Mayuresh Wadkar is a dancer, choreographer, and actor, and was a contestant on the dance reality show Dance India Dance on Zee Tv, and Dare 2 Dance on Life Ok. He made his Bollywood debut with ABCD: Any Body Can Dance in 2013. Mayuresh has choreographed a song for the movie Ram Leela, a video album for Disney called Camp Rock, and has conducted a multitude of workshops abroad. He was also the team skipper and choreographer on Dance India Dance – Little Masters on Zee TV, and a judge on the dance reality show Khallas – Dance Ekach Chance on MI Marathi. Mayuresh is a phenomenal dancer who seeks inspiration from Prabhu Deva and Michael Jackson. 

Mayuresh Wadkar

Having done great work alongside superstars in big banner productions in both the television and film industries, please tell us about your journey.

From being a salesman, an editor at Balaji, my journey has been full of learnings. My inclination towards dancing was quite obvious ever since I was a child. I feel fortunate that I am getting to work with huge artists and legends like Ganesh Acharya, Prabhudeva, Remo D’ Souza, Terence Lewis, etc. They have already achieved so much in their lives, and I wish to follow in their footsteps. At work, I tend to observe these people that I so admire, and am taken aback by their composure and work ethic. That is my biggest takeaway from working with the stars: to succeed, you must have patience.

Did you ever face problems choreographing movie actors for award shows or otherwise?

Not in the least! In a professional setting, we all follow a stringent code of conduct. Our discussions are mostly pertaining to our work, and everyone I have worked with to date has been very humble. Even when I have been slightly nervous about teaching them, their humility takes the edge off, and we can dive right into it. Since we are all on the clock, I prepare the strategy on how to teach a particular routine beforehand.

Before ABCD’s release, the dancer to actor shift was unheard of, as the general notion was that “a dancer can’t act.” What challenges did you face as you tried to break the stereotype and get into the acting space?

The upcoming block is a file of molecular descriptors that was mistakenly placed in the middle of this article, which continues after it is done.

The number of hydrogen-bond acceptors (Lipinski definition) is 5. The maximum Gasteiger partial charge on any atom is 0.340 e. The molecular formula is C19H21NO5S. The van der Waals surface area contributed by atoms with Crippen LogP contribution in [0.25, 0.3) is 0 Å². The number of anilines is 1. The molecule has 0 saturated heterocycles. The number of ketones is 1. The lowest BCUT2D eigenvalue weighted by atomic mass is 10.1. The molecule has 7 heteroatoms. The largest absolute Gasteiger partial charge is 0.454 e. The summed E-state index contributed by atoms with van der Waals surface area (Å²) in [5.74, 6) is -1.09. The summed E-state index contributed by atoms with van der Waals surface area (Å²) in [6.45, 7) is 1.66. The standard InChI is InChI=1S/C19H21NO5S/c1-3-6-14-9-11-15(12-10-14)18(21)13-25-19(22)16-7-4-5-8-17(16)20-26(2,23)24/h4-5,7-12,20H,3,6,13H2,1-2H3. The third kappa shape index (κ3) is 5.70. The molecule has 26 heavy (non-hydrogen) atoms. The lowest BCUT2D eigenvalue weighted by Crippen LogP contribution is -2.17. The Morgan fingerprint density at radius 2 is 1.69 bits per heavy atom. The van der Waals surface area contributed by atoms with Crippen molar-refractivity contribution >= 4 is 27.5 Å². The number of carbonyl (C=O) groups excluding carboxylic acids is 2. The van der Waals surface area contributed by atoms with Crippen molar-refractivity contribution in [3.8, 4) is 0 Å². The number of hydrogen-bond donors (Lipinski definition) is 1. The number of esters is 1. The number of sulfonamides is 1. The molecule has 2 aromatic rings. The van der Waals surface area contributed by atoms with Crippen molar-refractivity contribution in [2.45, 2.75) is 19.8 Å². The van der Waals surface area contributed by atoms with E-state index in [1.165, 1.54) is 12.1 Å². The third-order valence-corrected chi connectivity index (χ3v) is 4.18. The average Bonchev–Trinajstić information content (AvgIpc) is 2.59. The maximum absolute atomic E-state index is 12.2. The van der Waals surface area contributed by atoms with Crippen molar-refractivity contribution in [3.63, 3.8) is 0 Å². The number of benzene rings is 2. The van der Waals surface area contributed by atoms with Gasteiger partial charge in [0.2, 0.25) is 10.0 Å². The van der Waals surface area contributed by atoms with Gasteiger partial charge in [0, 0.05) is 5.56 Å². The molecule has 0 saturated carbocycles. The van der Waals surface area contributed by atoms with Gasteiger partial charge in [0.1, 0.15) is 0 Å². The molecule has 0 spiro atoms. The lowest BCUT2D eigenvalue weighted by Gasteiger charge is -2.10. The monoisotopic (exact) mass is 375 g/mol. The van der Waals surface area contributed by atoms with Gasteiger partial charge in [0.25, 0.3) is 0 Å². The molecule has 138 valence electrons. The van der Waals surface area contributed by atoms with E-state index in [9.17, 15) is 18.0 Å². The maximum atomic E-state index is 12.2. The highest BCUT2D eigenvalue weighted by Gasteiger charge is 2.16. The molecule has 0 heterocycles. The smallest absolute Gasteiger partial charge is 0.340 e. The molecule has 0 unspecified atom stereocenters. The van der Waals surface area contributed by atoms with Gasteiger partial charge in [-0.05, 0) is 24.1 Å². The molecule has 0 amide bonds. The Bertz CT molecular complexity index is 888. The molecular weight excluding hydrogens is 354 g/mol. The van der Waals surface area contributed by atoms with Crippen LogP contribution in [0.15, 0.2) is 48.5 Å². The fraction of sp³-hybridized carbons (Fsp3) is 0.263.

It is a tiring journey from a dancer to an actor. People are still going to think of you as a dancer first, and then an actor. However, I take great pride in being a dancer and choreographer first. It would be remiss on my part not to acknowledge Remo D’Souza sir’s contribution here; he has single-handedly changed the way dancers are viewed in the industry. I would also like to give props to dance-centric shows like Dance India Dance (DID) that provide a platform to hone young talent. The key to success is to wake up every day with a learner’s attitude.

As an “outsider” in the industry, what challenges did you face when you first came to Mumbai?

I believe that If you work on yourself and let your talent shine, you will always get your way. I belong to a non-filmy background and did not have any godfather when I entered the industry. Whatever I am today is only because of my hard work and perseverance. Things did not go smoothly for me at the beginning, but I kept on pushing in the direction I wanted to see myself in the next few years. I started as a freelance dancer, but thanks to my network, I got a job as an editor at Balaji. A few months later, I met Imam Siddiqui sir, who further introduced me to Terence Lewis sir. I later graduated from the Terence Lewis Professional Training Institute (TLPTI), which was an enriching experience. In a nutshell, keep your head down, work hard, have faith, and focus on learning. In the end, it comes down to talent. If you have talent, you will thrive. If not, you will never make it in an industry as competitive as the Hindi film industry.

Any word of advice for our young readers who wish to follow in your footsteps?

First and foremost: have absolute clarity as to what you want to pursue and your area of interest. Being mentally, emotionally, and physically ready is also of utmost importance. You have to be a hungry learner, dedicated to your dreams, and willing to put in the hours. If acting is your calling, join a theatre group. In my opinion, one learns much more in theatre than in acting school. Likewise, if you want to be a dancer, get proper training. There are a plethora of dance academies that have been set up by successful choreographers in Delhi, Bengaluru, etc. In today’s times, you can learn to dance online as well. If you have the resources, you can also go abroad and train.


  1. I really appreciate people like Remo D’Souza for providing such great dancers to act in a national setting and portray their excellent dancing capabilities along with accepting the challenge to act alongside. Mayuresh did that extremely well and I really appreciate his work in ABCD.

  2. I found this interview very inspiring. It taught me so many things, that hard work, dedication, perseverance and being good to people does work.🌸

  3. Before I mention anything I would love to say that I am a fan of Mayuresh; he is such a great person and dancer. This interview with Qeemle is so insightful.

  4. An truly inspiring journey of how hard work and talent leads the way to success and keeps on opening new doors to that destination. Rightly said that having a clear idea of our goals and being mentally, emotionally and physically stable we can achieve anything in life.


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